I was reading an article on my local news today and saw this graphic, apparently made for the article.
Being from Alabama, and just a pattern-recognition machine in general, I immediately noticed it was an anomaly. The lightest pink surrounded on all sides by the darkest red? Unlikely. The writer helpfully provided a source though, from the FBI, so I could look at the data myself.
There, right at the start, is a footnote for Alabama. It says “3 Limited supplemental homicide data were received.” Illinois is the only other state with a footnote, but because it’s not so different from its neighbors, it didn’t stand out enough for me to notice.
Florida was not contained in the FBI table and thus is grey – a good choice to show there were no data for that state. But as for Alabama and Illinois, it’s misleading to include known bad data in a graph that has no explanations. They should also be grey, rather than imply the limited information is the truth.
I looked up similar data from other sources to check how misleading the graphic was. Because wouldn’t it be nice if my home state had figured out some magic formula for preventing firearm deaths? Unfortunately, The Centers for Disease Control (CDC) statistics on gun deaths put Alabama in the top 4 for the most gun deaths. That’s quite the opposite of the optimism-inducing light pink in the first graphic. The graph below is for 2014 while the first graphic is for 2013, but in case you might be thinking there was some change, I also looked up 2012 (the CDC appears to publish data every two years). The CDC put firearm deaths per person in Alabama even higher that year than in 2014.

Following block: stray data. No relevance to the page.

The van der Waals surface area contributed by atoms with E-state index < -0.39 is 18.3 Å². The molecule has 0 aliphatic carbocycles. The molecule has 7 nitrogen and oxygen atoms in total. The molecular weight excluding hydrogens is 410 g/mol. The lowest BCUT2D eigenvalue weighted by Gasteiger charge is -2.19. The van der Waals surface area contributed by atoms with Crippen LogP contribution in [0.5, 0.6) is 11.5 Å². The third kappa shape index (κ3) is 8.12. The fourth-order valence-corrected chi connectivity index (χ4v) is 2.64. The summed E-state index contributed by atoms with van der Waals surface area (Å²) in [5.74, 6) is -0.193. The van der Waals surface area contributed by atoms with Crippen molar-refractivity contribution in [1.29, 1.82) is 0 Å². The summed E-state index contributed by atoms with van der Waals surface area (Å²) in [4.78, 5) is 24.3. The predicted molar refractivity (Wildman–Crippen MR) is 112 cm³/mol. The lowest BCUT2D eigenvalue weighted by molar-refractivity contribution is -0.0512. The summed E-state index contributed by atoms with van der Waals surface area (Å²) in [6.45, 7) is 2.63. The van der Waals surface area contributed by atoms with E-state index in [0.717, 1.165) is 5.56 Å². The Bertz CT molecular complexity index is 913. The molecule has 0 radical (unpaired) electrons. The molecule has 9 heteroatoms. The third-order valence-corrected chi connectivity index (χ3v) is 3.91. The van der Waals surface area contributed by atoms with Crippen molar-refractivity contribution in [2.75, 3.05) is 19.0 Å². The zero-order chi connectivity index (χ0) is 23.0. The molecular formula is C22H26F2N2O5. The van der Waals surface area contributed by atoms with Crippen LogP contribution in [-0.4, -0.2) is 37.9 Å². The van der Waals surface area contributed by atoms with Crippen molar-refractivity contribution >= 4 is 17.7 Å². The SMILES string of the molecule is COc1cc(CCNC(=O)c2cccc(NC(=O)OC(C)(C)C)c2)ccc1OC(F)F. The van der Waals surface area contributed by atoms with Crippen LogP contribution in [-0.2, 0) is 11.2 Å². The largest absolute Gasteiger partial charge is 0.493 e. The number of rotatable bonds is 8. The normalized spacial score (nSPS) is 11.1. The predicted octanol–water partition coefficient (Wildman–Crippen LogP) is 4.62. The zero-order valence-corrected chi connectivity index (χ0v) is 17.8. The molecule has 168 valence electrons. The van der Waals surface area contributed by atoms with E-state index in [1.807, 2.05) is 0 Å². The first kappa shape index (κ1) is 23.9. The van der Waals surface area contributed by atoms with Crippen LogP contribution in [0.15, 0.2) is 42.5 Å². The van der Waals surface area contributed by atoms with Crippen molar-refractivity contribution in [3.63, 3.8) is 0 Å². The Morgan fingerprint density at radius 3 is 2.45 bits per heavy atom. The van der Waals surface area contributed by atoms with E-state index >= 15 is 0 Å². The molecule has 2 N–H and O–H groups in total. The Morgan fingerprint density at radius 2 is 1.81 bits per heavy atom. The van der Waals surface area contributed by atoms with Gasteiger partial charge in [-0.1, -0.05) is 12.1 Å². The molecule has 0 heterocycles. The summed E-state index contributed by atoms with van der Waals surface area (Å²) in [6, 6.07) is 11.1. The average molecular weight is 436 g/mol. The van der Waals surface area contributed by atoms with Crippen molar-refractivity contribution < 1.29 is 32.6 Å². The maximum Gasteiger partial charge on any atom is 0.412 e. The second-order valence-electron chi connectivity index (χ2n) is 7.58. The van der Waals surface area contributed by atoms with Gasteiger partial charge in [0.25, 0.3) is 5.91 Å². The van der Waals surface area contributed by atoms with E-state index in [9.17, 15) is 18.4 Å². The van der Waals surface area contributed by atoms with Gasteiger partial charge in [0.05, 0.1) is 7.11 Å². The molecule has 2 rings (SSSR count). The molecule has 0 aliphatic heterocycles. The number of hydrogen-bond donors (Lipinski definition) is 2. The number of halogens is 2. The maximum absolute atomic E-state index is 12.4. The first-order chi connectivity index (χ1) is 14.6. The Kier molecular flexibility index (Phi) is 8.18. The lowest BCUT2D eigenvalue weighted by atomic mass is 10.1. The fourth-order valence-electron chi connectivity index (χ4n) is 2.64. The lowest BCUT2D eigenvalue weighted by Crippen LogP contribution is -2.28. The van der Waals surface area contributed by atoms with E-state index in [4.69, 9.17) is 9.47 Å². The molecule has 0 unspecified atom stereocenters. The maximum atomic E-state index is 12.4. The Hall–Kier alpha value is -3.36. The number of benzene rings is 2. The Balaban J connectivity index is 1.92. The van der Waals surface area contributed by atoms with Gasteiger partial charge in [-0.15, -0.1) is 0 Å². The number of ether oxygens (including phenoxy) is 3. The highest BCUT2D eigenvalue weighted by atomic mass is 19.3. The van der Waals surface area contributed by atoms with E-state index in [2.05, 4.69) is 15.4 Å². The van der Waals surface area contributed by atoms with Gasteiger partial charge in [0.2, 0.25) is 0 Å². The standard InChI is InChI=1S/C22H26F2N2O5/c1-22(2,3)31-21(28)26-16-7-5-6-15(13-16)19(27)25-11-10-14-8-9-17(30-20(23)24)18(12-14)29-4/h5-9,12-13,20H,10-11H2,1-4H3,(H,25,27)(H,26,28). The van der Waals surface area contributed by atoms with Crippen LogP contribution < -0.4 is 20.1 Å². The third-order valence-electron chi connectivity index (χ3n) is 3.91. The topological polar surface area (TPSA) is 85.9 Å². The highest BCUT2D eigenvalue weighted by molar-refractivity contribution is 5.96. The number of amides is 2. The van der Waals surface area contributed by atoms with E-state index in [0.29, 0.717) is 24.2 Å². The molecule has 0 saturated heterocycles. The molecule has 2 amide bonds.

In closing, I don’t think this graphic was intentionally misleading. Sure, there are plenty of examples where I would be happy to accuse malice instead of bad design. Most times it’s probably just people working under a deadline or with software tools that don’t allow custom corrections. We do have to be careful – I’d hate to see Alabama not receive aid to curb their firearm death rate based on poor information visualizations.
I admit a fascination for reading about disasters. I suppose I’m hoping for the antidote. The little detail that will somehow protect me next time I get into a plane, train, or automobile. A gris-gris for the next time I tie into a climbing rope. Treating my bike helmet as a talisman for my commute. So far, so good.
As human factors psychologists and engineers, we often analyze large scale accidents and look for the reasons (pun intended) that run deeper than a single operator’s error. You can see some of my previous posts on Wiener’s Laws, Ground Proximity Warnings, and the Deep Water Horizon oil spill.
So, I invite you to read this wonderfully detailed blog post by Ron Rapp about how safety culture can slowly derail, “normalizing deviance.”
He tells the story of a chartered plane crash in Bedford, Massachusetts in 2014, a take-off with so many skipped safety steps and errors that it seemed destined for a crash. There was plenty of time for the pilot stop before the crash, leading Rapp to say “It’s the most inexplicable thing I’ve yet seen a professional pilot do, and I’ve seen a lot of crazy things. If locked flight controls don’t prompt a takeoff abort, nothing will.” He sums up the reasons for these pilot’s “deviant” performance via Diane Vaughn’s factors of normalization (some interpretation on my part, here):
The cure? An interdisciplinary solution coming from human factors psychologists, designers, engineers, and policy makers. That last group might be the most important, in that they recognize a focus on safety is not necessarily more rules and harsher punishments. It’s checking that each piece of the system is efficient, valued, and usable and that those systems work together in an integrated way.
Thanks to Travis Bowles for the heads-up on this article.